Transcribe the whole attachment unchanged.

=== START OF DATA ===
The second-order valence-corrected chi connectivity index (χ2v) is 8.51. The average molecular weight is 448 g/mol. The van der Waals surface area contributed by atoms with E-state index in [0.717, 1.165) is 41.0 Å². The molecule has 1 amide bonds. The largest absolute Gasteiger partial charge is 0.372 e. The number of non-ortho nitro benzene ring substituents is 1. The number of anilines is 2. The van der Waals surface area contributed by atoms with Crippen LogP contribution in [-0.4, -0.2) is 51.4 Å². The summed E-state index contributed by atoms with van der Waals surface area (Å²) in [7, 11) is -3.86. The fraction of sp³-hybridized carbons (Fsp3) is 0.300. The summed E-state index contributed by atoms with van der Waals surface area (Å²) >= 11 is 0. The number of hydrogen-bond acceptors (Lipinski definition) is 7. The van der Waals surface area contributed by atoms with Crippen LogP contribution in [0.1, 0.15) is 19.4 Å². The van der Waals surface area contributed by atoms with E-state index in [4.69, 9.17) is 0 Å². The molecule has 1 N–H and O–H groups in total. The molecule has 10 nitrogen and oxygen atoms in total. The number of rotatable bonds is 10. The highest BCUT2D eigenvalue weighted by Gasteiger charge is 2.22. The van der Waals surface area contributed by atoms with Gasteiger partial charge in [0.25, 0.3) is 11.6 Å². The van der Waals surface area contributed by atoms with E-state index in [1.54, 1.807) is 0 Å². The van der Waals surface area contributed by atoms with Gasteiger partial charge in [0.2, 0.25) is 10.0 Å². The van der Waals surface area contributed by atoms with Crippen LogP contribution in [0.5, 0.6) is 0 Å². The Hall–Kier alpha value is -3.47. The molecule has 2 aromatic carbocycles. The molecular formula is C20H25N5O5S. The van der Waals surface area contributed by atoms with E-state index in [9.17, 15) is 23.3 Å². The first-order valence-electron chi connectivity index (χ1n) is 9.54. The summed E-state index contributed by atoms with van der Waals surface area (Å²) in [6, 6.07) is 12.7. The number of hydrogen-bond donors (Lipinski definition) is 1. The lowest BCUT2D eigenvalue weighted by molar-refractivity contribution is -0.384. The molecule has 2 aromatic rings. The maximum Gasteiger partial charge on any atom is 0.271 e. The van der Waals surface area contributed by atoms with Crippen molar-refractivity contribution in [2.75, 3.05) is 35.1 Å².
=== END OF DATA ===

The second-order valence-corrected chi connectivity index (χ2v) is 8.51. The average molecular weight is 448 g/mol. The van der Waals surface area contributed by atoms with E-state index in [0.717, 1.165) is 41.0 Å². The molecule has 1 amide bonds. The largest absolute Gasteiger partial charge is 0.372 e. The number of non-ortho nitro benzene ring substituents is 1. The number of anilines is 2. The van der Waals surface area contributed by atoms with Crippen LogP contribution in [-0.4, -0.2) is 51.4 Å². The summed E-state index contributed by atoms with van der Waals surface area (Å²) in [7, 11) is -3.86. The fraction of sp³-hybridized carbons (Fsp3) is 0.300. The summed E-state index contributed by atoms with van der Waals surface area (Å²) >= 11 is 0. The number of hydrogen-bond acceptors (Lipinski definition) is 7. The van der Waals surface area contributed by atoms with Crippen LogP contribution in [0.1, 0.15) is 19.4 Å². The van der Waals surface area contributed by atoms with E-state index in [4.69, 9.17) is 0 Å². The molecule has 1 N–H and O–H groups in total. The molecule has 10 nitrogen and oxygen atoms in total. The number of rotatable bonds is 10. The highest BCUT2D eigenvalue weighted by Gasteiger charge is 2.22. The van der Waals surface area contributed by atoms with Gasteiger partial charge in [0.25, 0.3) is 11.6 Å². The van der Waals surface area contributed by atoms with E-state index in [1.54, 1.807) is 0 Å². The van der Waals surface area contributed by atoms with Gasteiger partial charge in [0.2, 0.25) is 10.0 Å². The van der Waals surface area contributed by atoms with Crippen LogP contribution in [0.5, 0.6) is 0 Å². The Hall–Kier alpha value is -3.47. The molecule has 2 aromatic carbocycles. The molecular formula is C20H25N5O5S. The van der Waals surface area contributed by atoms with E-state index in [9.17, 15) is 23.3 Å². The first-order valence-electron chi connectivity index (χ1n) is 9.54. The summed E-state index contributed by atoms with van der Waals surface area (Å²) in [6, 6.07) is 12.7. The number of hydrogen-bond donors (Lipinski definition) is 1. The lowest BCUT2D eigenvalue weighted by molar-refractivity contribution is -0.384. The molecule has 2 aromatic rings. The maximum Gasteiger partial charge on any atom is 0.271 e. The van der Waals surface area contributed by atoms with Crippen molar-refractivity contribution in [2.75, 3.05) is 35.1 Å².